The federal Agriculture Minister David Littleproud says it’s “bulls––t” that sheep continue to die at sea on live export ships.
His comments came after animal activists presented him with footage from a ship that he says left him “shocked and gutted”.
The incident relates to a shipment of almost 64,000 sheep sent from Fremantle in Western Australia to the Middle East in August last year.
About 2400 sheep died from heat stress, which is almost double the industry standard.
“I’ve seen that footage and I was absolutely shocked and gutted,” Mr Littleproud said.
“This is the livelihoods of Australian farmers that are on that ship.
“That is their pride and joy and it’s just total bullshit that what I saw is taking place.”
Watch: Agriculture Minister slams live export sheep deaths
The Department of Agriculture released a report on the incident last week, but Mr Littleproud said he only saw footage of the sheep yesterday.
He praised Animals Australia for showing him the vision.
“This cannot go on,” the minister said.
“If you are doing the wrong thing you are going to get nailed.
“We saw sheep that basically died from a heat event that were left and decayed, that were unable to get to water and food, and it disturbs me greatly that this has happened.”
Emanuel Exports was the exporter responsible for the consignment.
Channel Nine’s 60 Minutes has obtained exclusive rights to the footage.
Animals Australia declined to comment further, other than to say the vision would “shock farmers and the community”.
“This announcement by the minister speaks to the seriousness of this situation and the strength of the evidence provided to the government,” the activist group said.
Exporter labels the deaths as ‘devastating’
The shipment encountered extreme heat and humidity in Doha.
Emanuel Exports’ Graham Daws said the incident had prompted the company to change its protocols.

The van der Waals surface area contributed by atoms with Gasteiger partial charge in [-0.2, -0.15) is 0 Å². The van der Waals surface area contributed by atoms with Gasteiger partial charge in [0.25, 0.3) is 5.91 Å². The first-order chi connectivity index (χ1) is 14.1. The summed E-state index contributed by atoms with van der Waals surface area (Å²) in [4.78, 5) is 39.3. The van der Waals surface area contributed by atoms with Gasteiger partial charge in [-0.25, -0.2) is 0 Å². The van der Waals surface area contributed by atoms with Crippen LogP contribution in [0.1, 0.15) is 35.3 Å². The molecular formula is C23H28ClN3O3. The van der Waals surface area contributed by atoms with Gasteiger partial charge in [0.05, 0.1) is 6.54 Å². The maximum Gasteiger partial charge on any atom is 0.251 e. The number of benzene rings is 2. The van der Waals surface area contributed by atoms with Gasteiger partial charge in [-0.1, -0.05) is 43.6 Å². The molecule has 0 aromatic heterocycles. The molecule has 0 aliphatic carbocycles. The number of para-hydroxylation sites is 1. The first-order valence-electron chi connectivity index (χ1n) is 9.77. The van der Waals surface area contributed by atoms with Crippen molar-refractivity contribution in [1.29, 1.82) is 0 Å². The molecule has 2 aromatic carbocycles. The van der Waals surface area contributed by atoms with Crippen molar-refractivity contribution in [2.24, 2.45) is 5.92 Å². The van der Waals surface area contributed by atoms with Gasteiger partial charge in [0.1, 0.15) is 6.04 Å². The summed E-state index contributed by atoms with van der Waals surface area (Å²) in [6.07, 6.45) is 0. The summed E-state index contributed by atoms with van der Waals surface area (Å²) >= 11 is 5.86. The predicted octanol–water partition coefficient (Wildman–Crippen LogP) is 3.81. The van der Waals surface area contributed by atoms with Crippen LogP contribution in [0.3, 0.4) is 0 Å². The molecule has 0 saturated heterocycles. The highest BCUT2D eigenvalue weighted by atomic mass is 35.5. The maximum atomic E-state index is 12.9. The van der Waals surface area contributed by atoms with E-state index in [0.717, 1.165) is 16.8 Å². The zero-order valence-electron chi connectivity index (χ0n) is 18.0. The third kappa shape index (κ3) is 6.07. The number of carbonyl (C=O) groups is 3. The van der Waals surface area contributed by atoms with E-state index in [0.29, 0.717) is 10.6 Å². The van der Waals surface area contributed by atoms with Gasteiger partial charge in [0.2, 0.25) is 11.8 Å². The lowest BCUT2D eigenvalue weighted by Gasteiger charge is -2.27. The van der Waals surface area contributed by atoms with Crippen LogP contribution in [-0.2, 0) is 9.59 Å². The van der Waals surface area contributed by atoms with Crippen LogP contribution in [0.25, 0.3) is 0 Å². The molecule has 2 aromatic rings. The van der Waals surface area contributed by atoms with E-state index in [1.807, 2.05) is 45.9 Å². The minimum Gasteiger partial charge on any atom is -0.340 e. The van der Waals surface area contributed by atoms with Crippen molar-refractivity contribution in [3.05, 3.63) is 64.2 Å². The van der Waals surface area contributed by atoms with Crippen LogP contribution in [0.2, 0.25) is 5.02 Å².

“High mortality incidents like that which occurred in August 2017 on the Awassi Express are devastating,” he said.
“Emanuel Exports has taken steps over more than six months to address the issues arising from our own extensive review of the voyage and the findings from the Federal Department of Agriculture and Water Resources investigation.
“This includes reduced stocking rates in summer up to 15 per cent beyond the Australian Standards for the Export of Livestock (ASEL) benchmark.”
Last year in a different matter, a Federal Department of Agriculture investigation into an Emanuel Exports shipment found it had no way of knowing how many sheep died on a livestock ship to the Middle East in July 2016.
In that incident, Emanuel Exports sent more than 69,000 sheep from Fremantle to the Middle East and an investigation was triggered when it was revealed more than 2 per cent of the sheep died on board from heat stress.
After the most recent incident, the department is considering a revised heat management plan for sheep exported to the Middle East during the hottest months of the year — July and August.
Those changes are expected to be implemented this year.
The Australian Live Exporters’ Council said it had viewed the footage and described it as “highly distressing”.
Chief executive Simon Westaway said the industry needed to do more to prevent sheep deaths during summer in the northern hemisphere.
“Even if the circumstances can be explained, these deaths are plainly unacceptable,” he said.
“We’re committed to further reform and ongoing improvement in terms of animal welfare in our $250 million live sheep trade.”